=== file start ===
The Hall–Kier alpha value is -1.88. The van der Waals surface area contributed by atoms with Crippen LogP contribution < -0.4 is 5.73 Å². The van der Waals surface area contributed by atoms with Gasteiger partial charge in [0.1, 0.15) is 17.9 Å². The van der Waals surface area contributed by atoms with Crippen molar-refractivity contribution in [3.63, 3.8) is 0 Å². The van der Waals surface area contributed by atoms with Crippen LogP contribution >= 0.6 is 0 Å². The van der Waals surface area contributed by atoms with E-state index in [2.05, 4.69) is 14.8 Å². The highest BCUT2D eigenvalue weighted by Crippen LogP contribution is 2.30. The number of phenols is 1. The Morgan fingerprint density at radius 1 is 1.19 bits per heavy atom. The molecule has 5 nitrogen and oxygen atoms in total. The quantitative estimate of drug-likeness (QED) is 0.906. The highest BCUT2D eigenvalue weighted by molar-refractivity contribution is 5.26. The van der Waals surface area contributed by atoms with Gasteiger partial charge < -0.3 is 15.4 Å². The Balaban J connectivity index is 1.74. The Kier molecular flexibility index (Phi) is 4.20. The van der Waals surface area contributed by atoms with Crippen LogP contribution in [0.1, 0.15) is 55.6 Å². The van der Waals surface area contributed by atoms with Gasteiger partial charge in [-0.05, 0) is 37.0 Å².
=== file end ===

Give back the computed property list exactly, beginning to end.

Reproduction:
The Hall–Kier alpha value is -1.88. The van der Waals surface area contributed by atoms with Crippen LogP contribution < -0.4 is 5.73 Å². The van der Waals surface area contributed by atoms with Gasteiger partial charge in [0.1, 0.15) is 17.9 Å². The van der Waals surface area contributed by atoms with Crippen molar-refractivity contribution in [3.63, 3.8) is 0 Å². The van der Waals surface area contributed by atoms with Crippen LogP contribution >= 0.6 is 0 Å². The van der Waals surface area contributed by atoms with E-state index in [2.05, 4.69) is 14.8 Å². The highest BCUT2D eigenvalue weighted by Crippen LogP contribution is 2.30. The number of phenols is 1. The Morgan fingerprint density at radius 1 is 1.19 bits per heavy atom. The molecule has 5 nitrogen and oxygen atoms in total. The quantitative estimate of drug-likeness (QED) is 0.906. The highest BCUT2D eigenvalue weighted by molar-refractivity contribution is 5.26. The van der Waals surface area contributed by atoms with Gasteiger partial charge < -0.3 is 15.4 Å². The Balaban J connectivity index is 1.74. The Kier molecular flexibility index (Phi) is 4.20. The van der Waals surface area contributed by atoms with Crippen LogP contribution in [0.1, 0.15) is 55.6 Å². The van der Waals surface area contributed by atoms with Gasteiger partial charge in [-0.05, 0) is 37.0 Å².